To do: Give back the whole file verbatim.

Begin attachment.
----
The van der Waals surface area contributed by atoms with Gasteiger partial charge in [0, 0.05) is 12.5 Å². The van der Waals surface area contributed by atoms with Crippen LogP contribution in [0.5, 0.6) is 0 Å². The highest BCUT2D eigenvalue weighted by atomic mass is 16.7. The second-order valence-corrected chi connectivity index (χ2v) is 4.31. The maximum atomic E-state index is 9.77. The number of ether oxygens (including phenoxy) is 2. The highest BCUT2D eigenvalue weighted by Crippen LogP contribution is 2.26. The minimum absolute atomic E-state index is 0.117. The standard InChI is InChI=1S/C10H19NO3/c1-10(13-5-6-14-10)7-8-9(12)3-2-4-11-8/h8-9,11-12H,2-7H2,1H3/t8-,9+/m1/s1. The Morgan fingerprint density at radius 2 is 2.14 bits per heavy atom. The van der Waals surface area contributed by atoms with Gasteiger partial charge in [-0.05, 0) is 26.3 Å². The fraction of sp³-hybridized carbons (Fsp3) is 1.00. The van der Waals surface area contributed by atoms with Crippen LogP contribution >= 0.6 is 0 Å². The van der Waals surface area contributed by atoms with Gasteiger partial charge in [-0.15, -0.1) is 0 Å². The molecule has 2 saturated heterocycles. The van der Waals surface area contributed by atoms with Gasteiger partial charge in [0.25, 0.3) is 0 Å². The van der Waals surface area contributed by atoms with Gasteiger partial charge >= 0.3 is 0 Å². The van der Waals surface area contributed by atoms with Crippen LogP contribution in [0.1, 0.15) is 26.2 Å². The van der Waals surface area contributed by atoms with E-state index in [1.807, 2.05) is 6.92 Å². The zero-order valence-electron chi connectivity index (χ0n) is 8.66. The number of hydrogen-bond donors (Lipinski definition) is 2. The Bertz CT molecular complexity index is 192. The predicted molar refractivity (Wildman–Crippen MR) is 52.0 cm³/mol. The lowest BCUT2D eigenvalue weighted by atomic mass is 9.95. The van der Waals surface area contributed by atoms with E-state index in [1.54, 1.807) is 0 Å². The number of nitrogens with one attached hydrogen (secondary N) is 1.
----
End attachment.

The van der Waals surface area contributed by atoms with Gasteiger partial charge in [0, 0.05) is 12.5 Å². The van der Waals surface area contributed by atoms with Crippen LogP contribution in [0.5, 0.6) is 0 Å². The highest BCUT2D eigenvalue weighted by atomic mass is 16.7. The second-order valence-corrected chi connectivity index (χ2v) is 4.31. The maximum atomic E-state index is 9.77. The number of ether oxygens (including phenoxy) is 2. The highest BCUT2D eigenvalue weighted by Crippen LogP contribution is 2.26. The minimum absolute atomic E-state index is 0.117. The standard InChI is InChI=1S/C10H19NO3/c1-10(13-5-6-14-10)7-8-9(12)3-2-4-11-8/h8-9,11-12H,2-7H2,1H3/t8-,9+/m1/s1. The Morgan fingerprint density at radius 2 is 2.14 bits per heavy atom. The van der Waals surface area contributed by atoms with Gasteiger partial charge in [-0.05, 0) is 26.3 Å². The fraction of sp³-hybridized carbons (Fsp3) is 1.00. The van der Waals surface area contributed by atoms with Crippen LogP contribution >= 0.6 is 0 Å². The van der Waals surface area contributed by atoms with Gasteiger partial charge in [-0.15, -0.1) is 0 Å². The molecule has 2 saturated heterocycles. The van der Waals surface area contributed by atoms with Gasteiger partial charge in [0.25, 0.3) is 0 Å². The van der Waals surface area contributed by atoms with Gasteiger partial charge >= 0.3 is 0 Å². The van der Waals surface area contributed by atoms with Crippen LogP contribution in [0.1, 0.15) is 26.2 Å². The van der Waals surface area contributed by atoms with E-state index in [1.807, 2.05) is 6.92 Å². The zero-order valence-electron chi connectivity index (χ0n) is 8.66. The number of hydrogen-bond donors (Lipinski definition) is 2. The Bertz CT molecular complexity index is 192. The predicted molar refractivity (Wildman–Crippen MR) is 52.0 cm³/mol. The lowest BCUT2D eigenvalue weighted by atomic mass is 9.95. The van der Waals surface area contributed by atoms with E-state index in [1.54, 1.807) is 0 Å². The number of nitrogens with one attached hydrogen (secondary N) is 1.